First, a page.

Academic journal article Military Review

Great Results through Bad Leaders: The Positive Effects of Toxic Leadership

Academic journal article Military Review

Great Results through Bad Leaders: The Positive Effects of Toxic Leadership

Article excerpt

I tell you, therefore, as officers, that you will neither eat, nor drink, nor sleep, nor smoke, nor even sit down until you have personally seen that your men have done those things. If you will do this for them, they will follow you to the end of the world. And, if you do not, I will break you.

--Lt. Gen. Sir William Slim, KCB, CB, DSO, MC

Transformational leadership is great, and toxic leadership is terrible; it is that simple, right? Historical examples abound of leaders who put service and sacrifice above all else, and the contrasting leaders who destroy their subordinates' morale in the pursuit of self-advancing goals. For every Dick Winters, there is a Herbert Sobel; for every Sam Damon, a Courtney Massengale. (1) There is a tendency in both popular literature and professional military discussion to categorize our leaders into polar extremes due to the consequences that flow from their actions: transformational leaders produce positive results to be emulated--in contrast to toxic leaders who destroy units and should be excised for the good of the organization. Almost excluded from consideration, however, are those circumstances under which an organization can emerge from toxic leadership not only intact but also stronger as a result. This essay seeks to posit the question: Can toxic leadership ever be a good thing? In addressing this question, this essay will utilize a case study of an Australian army engineer company's experience to demonstrate the circumstances under which toxic leadership can enhance organizational performance.

Toxic Leadership in Context

The toxic leader concept has been debated with increasing frequency in both military circles and private business in the twenty-first century. While proponents of the concept generally agree that a toxic leader displays destructive leadership, there is less consensus on the specific impacts of a toxic leader's behavior. (2) Lt. Gen. Walter Ulmer points to the conclusions of U.S. Army War College faculty and student assessments to define toxic leader impacts, stating that "visible shortterm mission accomplishment" is prioritized, often without consideration to "staff or troop morale and/or climate." (3) The implication in this comment is that the climate fostered in the pursuit of short-term achievements will ultimately undermine long-term organizational health. Army Doctrine Publication 6-22, Army Leadership, more specifically addresses the definition of toxic leadership, describing it as "a combination of self-centered attitudes, motivations, and behaviors that have adverse effects on subordinates, the organization, and mission performance." (4) Based on this latter definition, the military professional may question that if mission performance is not affected, can the leadership truly be toxic? Within the context of Ulmer's assertion that short-term mission accomplishment is indeed possible under toxic leadership, this essay will examine toxic leadership in the specific context of those behaviors the leader exhibits. The organizational consequences that may flow from these behaviors will therefore constitute the basis for assessment of the efficacy of toxic leadership in particular circumstances.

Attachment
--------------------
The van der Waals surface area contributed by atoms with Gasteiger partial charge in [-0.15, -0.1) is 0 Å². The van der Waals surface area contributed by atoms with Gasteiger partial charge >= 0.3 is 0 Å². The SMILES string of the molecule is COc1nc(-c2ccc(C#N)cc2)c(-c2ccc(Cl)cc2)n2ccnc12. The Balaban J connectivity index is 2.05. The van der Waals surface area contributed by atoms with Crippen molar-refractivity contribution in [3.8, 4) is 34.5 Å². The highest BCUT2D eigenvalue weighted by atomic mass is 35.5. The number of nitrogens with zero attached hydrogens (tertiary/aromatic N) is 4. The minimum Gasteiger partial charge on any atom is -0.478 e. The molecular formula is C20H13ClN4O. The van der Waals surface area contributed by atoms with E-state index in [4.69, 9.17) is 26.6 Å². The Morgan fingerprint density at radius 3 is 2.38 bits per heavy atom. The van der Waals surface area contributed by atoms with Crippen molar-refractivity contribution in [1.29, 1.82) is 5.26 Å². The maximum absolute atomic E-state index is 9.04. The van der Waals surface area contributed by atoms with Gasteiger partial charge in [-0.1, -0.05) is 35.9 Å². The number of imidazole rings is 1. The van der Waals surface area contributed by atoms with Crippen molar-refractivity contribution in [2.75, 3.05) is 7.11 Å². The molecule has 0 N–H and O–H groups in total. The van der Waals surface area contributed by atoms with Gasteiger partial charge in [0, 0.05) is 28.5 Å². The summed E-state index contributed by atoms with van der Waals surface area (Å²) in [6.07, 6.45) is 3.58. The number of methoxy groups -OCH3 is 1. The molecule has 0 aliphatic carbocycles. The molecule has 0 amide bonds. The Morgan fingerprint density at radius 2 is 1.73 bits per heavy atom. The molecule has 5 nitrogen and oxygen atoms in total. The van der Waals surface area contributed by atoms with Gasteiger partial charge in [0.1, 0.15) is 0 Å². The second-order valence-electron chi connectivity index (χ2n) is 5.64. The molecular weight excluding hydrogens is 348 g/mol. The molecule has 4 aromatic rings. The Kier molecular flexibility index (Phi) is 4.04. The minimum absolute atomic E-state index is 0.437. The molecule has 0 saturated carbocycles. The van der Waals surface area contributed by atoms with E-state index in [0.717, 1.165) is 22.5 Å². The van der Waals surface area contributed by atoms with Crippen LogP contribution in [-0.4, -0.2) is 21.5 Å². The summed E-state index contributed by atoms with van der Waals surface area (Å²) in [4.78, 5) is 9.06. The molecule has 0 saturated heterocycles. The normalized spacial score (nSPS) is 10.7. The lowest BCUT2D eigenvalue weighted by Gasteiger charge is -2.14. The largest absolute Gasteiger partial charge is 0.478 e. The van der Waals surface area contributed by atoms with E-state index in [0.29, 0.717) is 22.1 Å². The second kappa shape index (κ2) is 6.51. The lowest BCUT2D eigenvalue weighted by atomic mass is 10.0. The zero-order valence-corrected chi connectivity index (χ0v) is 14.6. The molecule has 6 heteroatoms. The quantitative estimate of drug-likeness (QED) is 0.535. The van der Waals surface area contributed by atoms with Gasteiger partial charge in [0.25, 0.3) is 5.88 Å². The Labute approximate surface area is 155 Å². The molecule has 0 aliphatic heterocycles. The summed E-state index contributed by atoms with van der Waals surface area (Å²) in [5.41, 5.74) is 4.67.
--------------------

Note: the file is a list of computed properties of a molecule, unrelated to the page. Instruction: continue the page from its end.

The leader attributes examined in this case study are based on the key elements of toxic leader syndrome framed in the 2004 Military Review article "Toxic Leadership" by George Reed: "an apparent lack of concern for the well-being of subordinates," "a personality or interpersonal technique that negatively affects organizational climate," and "a conviction by subordinates that the leader is motivated primarily by self-interest." (5) The instances of toxic leadership discussed in the following sections occur within the framework of these elements.

Case Study: Toxic Leadership in the Operational Support Squadron, 12th Combat Engineer Regiment

With the annual rotation of personnel associated with the 2010 posting cycle, the operational support squadron of the Australian army's 12th Combat Engineer Regiment welcomed a new squadron commander, Maj. …

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